Stephenson's Swamp
44 Waterbridge Way
Stephenson's Swamp is both a designated Environmentally Significant Area (ESA) and one of the city's few Provincially Significant Wetlands. The area around the mouth of Highland Creek was once a large coastal marsh, but today it is a wetland complex composed of four individual wetlands totaling an area of 7.6 hectares (an area larger than the Rogers Centre!). Stephenson's Swamp is in itself rare, but so are some of the species found in the area such as the blue-gray gnatcatcher and yellow-spotted salamander.

Toronto Public Library: Port Union Branch/Port Union Community Recreation Centre
5450 Lawrence Ave E, Scarborough, ON M1C 3B2
Poems For Your Path
Artists from various disciplines present messages of hope and resilience throughout the city in the form of text-based visual art installations.
Kate Nankervis

Explore Centennial Scarborough

Now is the time for residents to experience all that tourists have been raving about for years. Discover shops, stops, places and spaces on city main streets. Stay curious, Toronto.

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Don't Miss

Artists from various disciplines present messages of hope and resilience throughout the city in the form of text-based visual art installations.
Kate Nankervis
Toronto Public Library: Port Union Branch/Port Union Community Recreation Centre
5450 Lawrence Ave E, Scarborough, ON M1C 3B2

Check out main street storefront art installations, in the neighbourhood or nearby, created by Local Arts Organizations and Business Improvement Areas across the City.

Painting Icon StrollTO Guided Walks:

On select weekend dates, join guided walks and discover the diverse histories and cultural significance behind neighbourhood landmarks and attractions.
Learn more and register.

We hope that you enjoyed exploring this Toronto neighbourhood and found many other points of interest along the way. While StrollTO highlights some of the 'hidden gems' in the neighbourhood, there may be others that could be included in a future edition. Would you like to share a point of interest that you discovered in the neighbourhood? Email us at [email protected].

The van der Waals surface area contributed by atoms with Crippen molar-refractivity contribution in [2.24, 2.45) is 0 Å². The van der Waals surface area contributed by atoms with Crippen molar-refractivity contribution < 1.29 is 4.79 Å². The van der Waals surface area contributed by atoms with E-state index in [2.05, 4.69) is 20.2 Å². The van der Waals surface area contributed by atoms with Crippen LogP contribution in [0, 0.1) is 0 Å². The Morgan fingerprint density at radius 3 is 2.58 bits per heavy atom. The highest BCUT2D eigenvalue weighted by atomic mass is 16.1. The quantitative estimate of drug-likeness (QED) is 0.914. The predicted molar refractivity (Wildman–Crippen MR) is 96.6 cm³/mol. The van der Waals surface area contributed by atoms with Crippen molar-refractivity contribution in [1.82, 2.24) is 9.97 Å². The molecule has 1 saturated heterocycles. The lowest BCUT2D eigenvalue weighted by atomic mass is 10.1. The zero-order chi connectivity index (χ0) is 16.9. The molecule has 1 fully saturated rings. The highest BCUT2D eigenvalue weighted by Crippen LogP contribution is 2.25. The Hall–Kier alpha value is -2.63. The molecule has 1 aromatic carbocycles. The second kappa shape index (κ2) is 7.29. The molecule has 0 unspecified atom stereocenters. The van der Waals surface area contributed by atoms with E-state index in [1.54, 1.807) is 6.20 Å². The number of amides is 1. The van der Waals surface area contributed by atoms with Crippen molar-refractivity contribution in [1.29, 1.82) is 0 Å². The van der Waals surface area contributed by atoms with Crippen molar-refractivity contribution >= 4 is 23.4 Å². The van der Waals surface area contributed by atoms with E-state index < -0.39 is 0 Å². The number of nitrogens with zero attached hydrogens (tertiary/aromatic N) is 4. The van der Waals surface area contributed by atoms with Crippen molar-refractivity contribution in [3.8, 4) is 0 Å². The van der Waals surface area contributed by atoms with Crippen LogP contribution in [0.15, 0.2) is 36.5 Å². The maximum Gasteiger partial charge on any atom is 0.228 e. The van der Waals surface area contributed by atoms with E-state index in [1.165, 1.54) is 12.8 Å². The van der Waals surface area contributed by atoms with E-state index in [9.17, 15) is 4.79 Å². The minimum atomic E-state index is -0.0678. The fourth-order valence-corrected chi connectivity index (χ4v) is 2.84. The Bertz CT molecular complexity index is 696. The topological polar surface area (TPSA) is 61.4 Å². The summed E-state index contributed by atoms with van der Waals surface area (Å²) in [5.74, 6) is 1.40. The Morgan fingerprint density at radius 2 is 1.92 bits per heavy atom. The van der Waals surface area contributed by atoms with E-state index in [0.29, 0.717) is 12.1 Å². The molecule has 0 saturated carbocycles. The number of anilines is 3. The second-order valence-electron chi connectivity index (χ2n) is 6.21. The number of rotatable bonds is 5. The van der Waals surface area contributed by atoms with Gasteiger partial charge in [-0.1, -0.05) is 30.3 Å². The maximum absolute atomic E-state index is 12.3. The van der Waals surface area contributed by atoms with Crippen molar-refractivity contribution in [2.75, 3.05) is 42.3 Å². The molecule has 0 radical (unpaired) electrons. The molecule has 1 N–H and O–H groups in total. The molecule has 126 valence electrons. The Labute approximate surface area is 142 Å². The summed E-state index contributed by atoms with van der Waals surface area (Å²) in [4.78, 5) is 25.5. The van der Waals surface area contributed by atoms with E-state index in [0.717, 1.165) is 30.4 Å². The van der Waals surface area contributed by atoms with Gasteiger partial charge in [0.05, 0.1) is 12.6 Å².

Neighbourhood Stroll

Stroll through this south Scarborough neighbourhood and take in all the parks, public art and history it has to offer. Be sure to check out all the great local businesses on Lawrence Avenue East, Port Union Road, Kingston Road, Military Trail, and Lawson Road.

Main Streets: Lawrence Avenue East, Port Union Road, Kingston Road, Military Trail and Lawson Road
  1. 'Creekside' Mural
    277 Old Kingston Road
    This mural was created as one of the Signature Projects of Cultural Hotspot in 2014. This bright and beautiful mural is a permanent piece of public art created to welcome visitors entering south Scarborough from the east. The nature themed mural design celebrates the flora and fauna for which the Highland Creek area is well known. The mural design was inspired by the research and art of a local intergenerational group who took part in Mural Routes' Step x Step: Intro to Mural Art program in 2014.
  2. Colonel Danforth Park
    73 Colonel Danforth Trail
    Colonel Danforth Park can be found northwest of Lawrence Avenue and Meadowvale Road. If you follow the park trail to the northwest, you will find Morningside Park. Go southeast and you will find the Lower Highland Creek Park. This stretch of green space is another gem of a ravine in Toronto featuring the Highland Creek Trail. Wildlife, interesting plants and Highland Creek make this a wonderful walk in the east end.
  3. Rella Braithwaite
    Intersection of Lawson Road and Centennial Road
    Historian and writer Rella Braithwaite moved to the Port Union neighbourhood near the intersection of Lawson Road and Centennial Road in 1946, and her family became one of the first Black families in Scarborough. She is descended from one of the largest Black settlements in the province, located near Waterloo, which was formed in the nineteenth century and settled by people who had escaped slavery on the underground railway. Rella Braithwaite is known for her contributions to the research and publication of Black history in Canada. She published a book called 'The Black Woman in Canada' in 1975, and worked with teachers on a Black Studies Guide for students in 1978. She played an important role in the formation of the Canadian Negro Women's Club and National Congress of Black Women. Rella Braithwaite has received many honours, including the Scarborough Bicentennial Civic Award; Kay Livingston Award, Congress of Black Women; Accomplishment Award, Association of Black Women; and Black Woman of the Year, Negro Colour Guard.
  4. Adams Park
    2 Rozell Road